Rich in emotional images, often tender but more often terrifying, THE PATRIOT GAME tells the story of the long and bitter battle for Northern Ireland.
The film's introduction covers Ireland's history from British colonization to the territory's division in 1922. THE PATRIOT GAME then details the events of the decade that began in 1968. Through powerful portraits of rebellion and eyewitness accounts of killings and such massacres as the infamous "Bloody Sunday," the film shows the IRA at work - much of it filmed clandestinely - as they argue their cause which, in this country and in most of the world, has gone unheard.
"Thorough and thoughtful... Mr. MacCaig's film, by dissecting the situation so coolly, helps emphasize the anguish, the bitterness and the confusion. Regardless of how one may feel about its politics, it is a worthy and well made documentary."—Janet Maslin, New York Times
1980 Festival Popoli (Florence)
1980 Rotterdam Film Festival
1980 Festival Cinema du Reel (Paris)
"The best overview of the Northern Irish conflict that we've seen... a lucid and knowledgeable introduction put together with skill and sensitivity."—B. Ruby Rich, Chicago Reader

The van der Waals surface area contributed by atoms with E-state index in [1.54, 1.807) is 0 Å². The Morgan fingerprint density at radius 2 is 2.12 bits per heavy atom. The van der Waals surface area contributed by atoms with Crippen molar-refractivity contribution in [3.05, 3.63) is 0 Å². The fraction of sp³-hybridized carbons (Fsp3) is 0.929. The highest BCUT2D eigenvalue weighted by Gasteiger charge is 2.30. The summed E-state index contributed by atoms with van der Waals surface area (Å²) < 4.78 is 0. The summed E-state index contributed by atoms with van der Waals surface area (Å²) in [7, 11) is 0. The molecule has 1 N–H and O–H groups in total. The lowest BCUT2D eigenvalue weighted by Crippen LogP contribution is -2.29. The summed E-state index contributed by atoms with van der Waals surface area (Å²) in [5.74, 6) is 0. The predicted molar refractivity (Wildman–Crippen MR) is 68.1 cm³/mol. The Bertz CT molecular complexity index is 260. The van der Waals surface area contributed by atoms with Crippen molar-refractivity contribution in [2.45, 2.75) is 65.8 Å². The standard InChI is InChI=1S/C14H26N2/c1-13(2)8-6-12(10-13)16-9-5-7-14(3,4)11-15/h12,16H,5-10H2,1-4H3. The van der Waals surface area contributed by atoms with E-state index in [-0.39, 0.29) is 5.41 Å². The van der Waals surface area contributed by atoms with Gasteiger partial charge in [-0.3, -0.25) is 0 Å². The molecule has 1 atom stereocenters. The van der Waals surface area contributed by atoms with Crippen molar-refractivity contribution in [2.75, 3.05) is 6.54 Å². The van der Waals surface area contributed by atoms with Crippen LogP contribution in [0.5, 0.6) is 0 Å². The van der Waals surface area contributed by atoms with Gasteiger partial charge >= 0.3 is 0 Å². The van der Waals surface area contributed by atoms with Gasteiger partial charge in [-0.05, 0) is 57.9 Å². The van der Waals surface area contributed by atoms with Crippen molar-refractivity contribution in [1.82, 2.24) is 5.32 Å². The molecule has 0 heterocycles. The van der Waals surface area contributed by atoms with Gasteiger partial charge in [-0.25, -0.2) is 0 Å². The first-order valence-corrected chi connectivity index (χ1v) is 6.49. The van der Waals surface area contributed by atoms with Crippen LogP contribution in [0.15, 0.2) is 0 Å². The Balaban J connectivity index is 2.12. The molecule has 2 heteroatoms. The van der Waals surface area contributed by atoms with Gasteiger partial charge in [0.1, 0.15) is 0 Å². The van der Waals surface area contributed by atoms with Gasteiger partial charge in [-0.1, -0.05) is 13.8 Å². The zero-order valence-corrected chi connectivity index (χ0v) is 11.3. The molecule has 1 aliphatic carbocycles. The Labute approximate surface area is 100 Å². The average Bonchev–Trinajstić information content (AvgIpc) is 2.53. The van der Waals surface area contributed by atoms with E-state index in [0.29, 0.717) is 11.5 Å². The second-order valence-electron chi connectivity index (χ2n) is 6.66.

"This extraordinary and moving documentary reviews ten years of armed warfare by the IRA and places today's headlines in their proper political and economic context. Through vivid footage of street battles and interviews with participants, THE PATRIOT GAME forcefully debunks the twin myths that the IRA is a 'terrorist organization' fighting 'a religious war.'"—Kevin J. Kelley, The Guardian
"An excellent example of political cinema, rich in emotional images, a film which is both tender and powerful."—Morando Morandini, Il Giorno (Milan)
"Informative, vivid, and partisan. The footage of urban guerillas is extraordinary. I've seen a number of films on Northern Ireland, none have depicted the situation this graphically."—J. Hoberman, Village Voice
"An important historical background to the Irish War."—Gordon Hitchens, Variety
"THE PATRIOT GAME captures the raw spirit of Irish nationalist resistance and shows, for the first time, incidents which the British media have steadfastly refused to show."—Virginia Dignam, Morning Star (London)
"Powerful, dynamic... Extremely detailed presentation of the troubles in Northern Ireland. As an interpretation of the Republican view, it is excellent, accurate and moving."—EFLA Evaluations